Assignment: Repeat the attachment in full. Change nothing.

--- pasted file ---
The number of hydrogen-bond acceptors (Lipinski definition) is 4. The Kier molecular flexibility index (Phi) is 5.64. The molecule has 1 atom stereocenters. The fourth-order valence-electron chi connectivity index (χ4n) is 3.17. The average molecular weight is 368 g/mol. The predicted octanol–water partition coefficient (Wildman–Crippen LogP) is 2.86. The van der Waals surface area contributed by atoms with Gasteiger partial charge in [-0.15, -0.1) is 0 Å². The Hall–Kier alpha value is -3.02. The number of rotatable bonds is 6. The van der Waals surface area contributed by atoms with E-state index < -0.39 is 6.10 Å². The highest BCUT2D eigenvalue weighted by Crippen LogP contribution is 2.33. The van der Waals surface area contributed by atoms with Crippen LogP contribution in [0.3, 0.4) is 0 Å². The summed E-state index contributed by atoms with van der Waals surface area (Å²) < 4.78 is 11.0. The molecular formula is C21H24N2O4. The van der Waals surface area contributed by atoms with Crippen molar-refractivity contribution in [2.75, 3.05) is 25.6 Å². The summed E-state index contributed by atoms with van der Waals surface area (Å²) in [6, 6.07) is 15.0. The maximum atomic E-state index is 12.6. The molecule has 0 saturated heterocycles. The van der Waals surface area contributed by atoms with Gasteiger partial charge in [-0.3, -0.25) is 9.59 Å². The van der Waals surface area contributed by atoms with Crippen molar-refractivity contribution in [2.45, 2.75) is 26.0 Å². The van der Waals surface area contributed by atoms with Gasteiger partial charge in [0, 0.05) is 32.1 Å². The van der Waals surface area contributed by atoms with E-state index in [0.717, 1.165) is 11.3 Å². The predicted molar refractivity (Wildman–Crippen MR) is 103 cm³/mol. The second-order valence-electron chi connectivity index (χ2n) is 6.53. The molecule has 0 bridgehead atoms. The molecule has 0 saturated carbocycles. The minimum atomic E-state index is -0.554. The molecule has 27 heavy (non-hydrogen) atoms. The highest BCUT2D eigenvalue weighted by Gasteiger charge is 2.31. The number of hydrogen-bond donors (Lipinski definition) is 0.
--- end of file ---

The number of hydrogen-bond acceptors (Lipinski definition) is 4. The Kier molecular flexibility index (Phi) is 5.64. The molecule has 1 atom stereocenters. The fourth-order valence-electron chi connectivity index (χ4n) is 3.17. The average molecular weight is 368 g/mol. The predicted octanol–water partition coefficient (Wildman–Crippen LogP) is 2.86. The van der Waals surface area contributed by atoms with Gasteiger partial charge in [-0.15, -0.1) is 0 Å². The Hall–Kier alpha value is -3.02. The number of rotatable bonds is 6. The van der Waals surface area contributed by atoms with E-state index < -0.39 is 6.10 Å². The highest BCUT2D eigenvalue weighted by Crippen LogP contribution is 2.33. The van der Waals surface area contributed by atoms with Crippen LogP contribution in [0.3, 0.4) is 0 Å². The summed E-state index contributed by atoms with van der Waals surface area (Å²) < 4.78 is 11.0. The molecular formula is C21H24N2O4. The van der Waals surface area contributed by atoms with Crippen molar-refractivity contribution in [2.75, 3.05) is 25.6 Å². The summed E-state index contributed by atoms with van der Waals surface area (Å²) in [6, 6.07) is 15.0. The maximum atomic E-state index is 12.6. The molecule has 0 saturated heterocycles. The van der Waals surface area contributed by atoms with Gasteiger partial charge in [-0.3, -0.25) is 9.59 Å². The van der Waals surface area contributed by atoms with Crippen molar-refractivity contribution in [2.45, 2.75) is 26.0 Å². The van der Waals surface area contributed by atoms with Gasteiger partial charge in [0, 0.05) is 32.1 Å². The van der Waals surface area contributed by atoms with E-state index in [0.717, 1.165) is 11.3 Å². The predicted molar refractivity (Wildman–Crippen MR) is 103 cm³/mol. The second-order valence-electron chi connectivity index (χ2n) is 6.53. The molecule has 0 bridgehead atoms. The molecule has 0 saturated carbocycles. The minimum atomic E-state index is -0.554. The molecule has 27 heavy (non-hydrogen) atoms. The highest BCUT2D eigenvalue weighted by Gasteiger charge is 2.31. The number of hydrogen-bond donors (Lipinski definition) is 0.